Some Things I Learned About E-Book Piracy

So for the past year or so, I’ve found myself entering into discussions about e-book piracy — most recently on author Jim Hines’ blog — and sounding a bit like a crazed woman because I honestly am amazed at how tight a knot people can tie to justify certain behaviors.  So I have decided to stop talking about such piracy, unless pressed, as such topics will largely die off in a few years once the e-book market is more developed anyway. But in the meantime, here are some of the exciting things I have learned about e-book piracy in these conversations:

1) E-book piracy is large and can never be stopped. (This I already knew.) Therefore, what e-book pirates do is not offensive, even the computer hoarders who steal 20,000, 30,000 titles that they will never read, and even if they are making money off of it. Authors complaining about e-book piracy, however, and pointing out that they are the victims of it and don’t like it and it makes it harder to buy groceries, is highly offensive and they should shut up.

2) Other goods and services should be paid for, but creative works are not really owned by their makers, copyright is a lie, and writers should be grateful that pirates are preserving their stuff as a free service. At the same time, since e-book files are temporary and transitory, they won’t last or be conserved, and so it doesn’t matter if pirates have them.

3) E-book piracy is a gray market and there’s always a gray market that helps the legal market develop, putting money into economies, jobs, etc. At the same time, nobody is making any money off of e-book piracy; it’s just a bunch of nice people who want to read books for free.

4) E-book piracy is just like the used book market. In the used book market, someone or some company, like a bookstore or library, buys the book originally, giving money to the author. The books then are re-sold at cost in the used book market, allowing booksellers to recoup losses, increasing the size of the book market, putting money into the legal economy, and keeping titles in circulation, often for a long time. In e-book piracy, seldom does anyone ever buy the book originally, giving money to the author. Instead, they steal them, take them from libraries, hack computer files or use advanced reading copies (bound proofs.) It does not allow booksellers to recoup losses, put money into the legal economy and many of the files are simply dumped or deleted after use, so circulation is limited, especially past the short term. But really, they are exactly the same.

5) Books are not usually a necessity, like food, water or shelter. But in certain places in the world, books and education are vital for, say, African villagers to get out from under crushing poverty and build a better world for their children. Donations, aid funding, and government grants are deeply needed to supply rudimentary schools, and sometimes copies are transcribed because the need is so great. A guy in Poland or Australia, with a place to live, food, running water and electricity, educated, possibly bi-lingual, with a computer, modem, software and lots of equipment, who has to wait a couple of years for the legal e-book of a foreign book he wants to become available in his country due to trade negotiations and technical issues, is exactly the same as those African villagers and we should have the same sympathy for his pain and need to illegally download so that he is not inconvenienced.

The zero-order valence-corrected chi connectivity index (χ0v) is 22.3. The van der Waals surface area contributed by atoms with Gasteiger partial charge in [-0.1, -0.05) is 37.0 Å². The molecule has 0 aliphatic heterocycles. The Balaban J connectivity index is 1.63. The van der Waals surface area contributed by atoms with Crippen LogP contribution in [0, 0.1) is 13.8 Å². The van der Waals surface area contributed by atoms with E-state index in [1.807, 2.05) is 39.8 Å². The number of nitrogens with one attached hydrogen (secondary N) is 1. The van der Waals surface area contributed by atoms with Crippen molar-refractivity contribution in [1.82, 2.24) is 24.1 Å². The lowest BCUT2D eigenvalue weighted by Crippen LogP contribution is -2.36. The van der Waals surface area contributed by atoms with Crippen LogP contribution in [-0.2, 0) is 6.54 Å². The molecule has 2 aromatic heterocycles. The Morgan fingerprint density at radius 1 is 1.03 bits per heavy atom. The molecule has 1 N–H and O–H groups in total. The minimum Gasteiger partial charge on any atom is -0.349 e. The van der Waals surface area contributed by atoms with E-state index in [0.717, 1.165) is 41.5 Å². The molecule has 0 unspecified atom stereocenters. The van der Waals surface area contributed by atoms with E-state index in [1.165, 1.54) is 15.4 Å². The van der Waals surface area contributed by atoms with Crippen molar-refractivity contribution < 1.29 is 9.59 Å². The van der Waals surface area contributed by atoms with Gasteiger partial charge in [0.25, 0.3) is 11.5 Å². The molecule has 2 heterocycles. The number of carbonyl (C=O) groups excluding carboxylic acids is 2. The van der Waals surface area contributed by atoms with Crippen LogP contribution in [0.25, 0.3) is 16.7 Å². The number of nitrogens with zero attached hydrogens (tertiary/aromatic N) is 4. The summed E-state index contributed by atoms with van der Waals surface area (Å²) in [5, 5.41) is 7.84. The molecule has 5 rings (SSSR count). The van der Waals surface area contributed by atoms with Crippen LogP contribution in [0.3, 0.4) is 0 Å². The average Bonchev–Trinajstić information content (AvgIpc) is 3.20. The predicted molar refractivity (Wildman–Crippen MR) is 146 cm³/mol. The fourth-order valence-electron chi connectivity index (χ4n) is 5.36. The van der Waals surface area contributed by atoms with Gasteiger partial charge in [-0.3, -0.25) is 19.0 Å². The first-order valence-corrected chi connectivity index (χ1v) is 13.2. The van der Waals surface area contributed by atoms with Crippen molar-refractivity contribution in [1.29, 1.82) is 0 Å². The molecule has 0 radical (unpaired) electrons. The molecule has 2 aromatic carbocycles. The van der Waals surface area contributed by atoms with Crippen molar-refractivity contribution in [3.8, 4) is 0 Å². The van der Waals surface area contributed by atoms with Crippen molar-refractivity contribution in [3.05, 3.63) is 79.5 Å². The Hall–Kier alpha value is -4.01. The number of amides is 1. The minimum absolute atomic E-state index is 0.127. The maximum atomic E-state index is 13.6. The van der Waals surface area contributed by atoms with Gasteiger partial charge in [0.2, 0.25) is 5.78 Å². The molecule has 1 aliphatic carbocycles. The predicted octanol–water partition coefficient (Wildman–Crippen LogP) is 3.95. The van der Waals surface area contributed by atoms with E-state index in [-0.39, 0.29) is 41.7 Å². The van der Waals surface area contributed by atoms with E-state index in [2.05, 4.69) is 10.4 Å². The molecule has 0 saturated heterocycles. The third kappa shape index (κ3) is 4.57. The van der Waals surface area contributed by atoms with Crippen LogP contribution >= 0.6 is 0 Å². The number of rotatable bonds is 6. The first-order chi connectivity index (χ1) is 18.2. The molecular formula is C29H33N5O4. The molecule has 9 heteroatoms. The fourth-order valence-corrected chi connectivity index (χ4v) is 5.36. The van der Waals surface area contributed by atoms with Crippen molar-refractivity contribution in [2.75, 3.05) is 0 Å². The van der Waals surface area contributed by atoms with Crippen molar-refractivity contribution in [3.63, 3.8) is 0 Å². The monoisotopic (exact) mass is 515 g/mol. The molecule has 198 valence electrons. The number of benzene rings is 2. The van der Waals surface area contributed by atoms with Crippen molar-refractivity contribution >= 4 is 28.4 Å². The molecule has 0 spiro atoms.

6) If you own a DVD of a movie for $15-25, and you get a Blue Ray player, you have to buy a new copy of the movie, usually at a greater price, so that it can play in your new player, even though it’s the same movie. This is fine. If you buy a game cartridge for your portable game player for $50, and you want it for your game console at home, you have to buy another copy of the game that will play on your console, even though it is the same game. This is fine. If you buy a print copy of a book and then get an e-reader and have to buy an e-book of the same book that will work on your e-reader, this is a crime against humanity and thoroughly justifies illegally downloading the e-book.

7) Authors are not really losing much business to e-book piracy because the people who illegally download for free won’t ever buy the legal book anyway, no matter the price. At the same time, most of the people who are illegally downloading would totally buy the legal book if only publishers would not be big meanies.  And if you totally would buy the legal book, then you’re not a thief if you illegally download the book instead.

8 ) Just because people who support e-book piracy are deeply hostile to authors and publishers and express this hostility publicly is no reason for authors and publishers to be hostile to potential customers who pirate but might buy a book someday instead of taking them for free. Or not.  (See Lesson #1.)

As I often tell aspiring novelists, you the author will never be very important in the equation — only your stories are, and nothing perhaps illuminates this better than e-book piracy. It’s a delightful combination of desire and loathing, and it does slow the industry down, but books will adapt. Now I’m going to go take some pain meds for my headache.


1 Comment

Filed under book publishing, Technology

One response to “Some Things I Learned About E-Book Piracy

  1. Pingback: E-Book Piracy - Do We Need to Talk? | The Passive Voice

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